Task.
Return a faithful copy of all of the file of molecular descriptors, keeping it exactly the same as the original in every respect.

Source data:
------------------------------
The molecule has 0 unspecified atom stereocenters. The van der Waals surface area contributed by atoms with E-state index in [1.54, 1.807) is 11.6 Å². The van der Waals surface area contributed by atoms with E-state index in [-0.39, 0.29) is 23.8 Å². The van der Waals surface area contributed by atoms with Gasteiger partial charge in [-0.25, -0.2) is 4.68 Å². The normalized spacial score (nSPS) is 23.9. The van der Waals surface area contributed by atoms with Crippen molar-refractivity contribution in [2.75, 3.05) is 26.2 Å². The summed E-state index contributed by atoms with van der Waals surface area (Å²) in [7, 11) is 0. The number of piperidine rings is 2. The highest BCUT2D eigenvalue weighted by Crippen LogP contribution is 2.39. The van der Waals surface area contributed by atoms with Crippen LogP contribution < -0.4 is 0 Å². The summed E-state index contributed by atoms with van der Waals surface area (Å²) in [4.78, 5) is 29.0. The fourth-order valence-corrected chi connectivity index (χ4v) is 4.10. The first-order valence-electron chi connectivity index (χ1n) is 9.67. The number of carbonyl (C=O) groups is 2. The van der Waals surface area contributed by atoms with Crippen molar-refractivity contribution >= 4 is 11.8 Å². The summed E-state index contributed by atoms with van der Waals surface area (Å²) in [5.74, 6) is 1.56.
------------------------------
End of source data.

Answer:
The molecule has 0 unspecified atom stereocenters. The van der Waals surface area contributed by atoms with E-state index in [1.54, 1.807) is 11.6 Å². The van der Waals surface area contributed by atoms with E-state index in [-0.39, 0.29) is 23.8 Å². The van der Waals surface area contributed by atoms with Gasteiger partial charge in [-0.25, -0.2) is 4.68 Å². The normalized spacial score (nSPS) is 23.9. The van der Waals surface area contributed by atoms with Crippen molar-refractivity contribution in [2.75, 3.05) is 26.2 Å². The summed E-state index contributed by atoms with van der Waals surface area (Å²) in [7, 11) is 0. The number of piperidine rings is 2. The highest BCUT2D eigenvalue weighted by Crippen LogP contribution is 2.39. The van der Waals surface area contributed by atoms with Crippen LogP contribution < -0.4 is 0 Å². The summed E-state index contributed by atoms with van der Waals surface area (Å²) in [4.78, 5) is 29.0. The fourth-order valence-corrected chi connectivity index (χ4v) is 4.10. The first-order valence-electron chi connectivity index (χ1n) is 9.67. The number of carbonyl (C=O) groups is 2. The van der Waals surface area contributed by atoms with Crippen molar-refractivity contribution >= 4 is 11.8 Å². The summed E-state index contributed by atoms with van der Waals surface area (Å²) in [5.74, 6) is 1.56.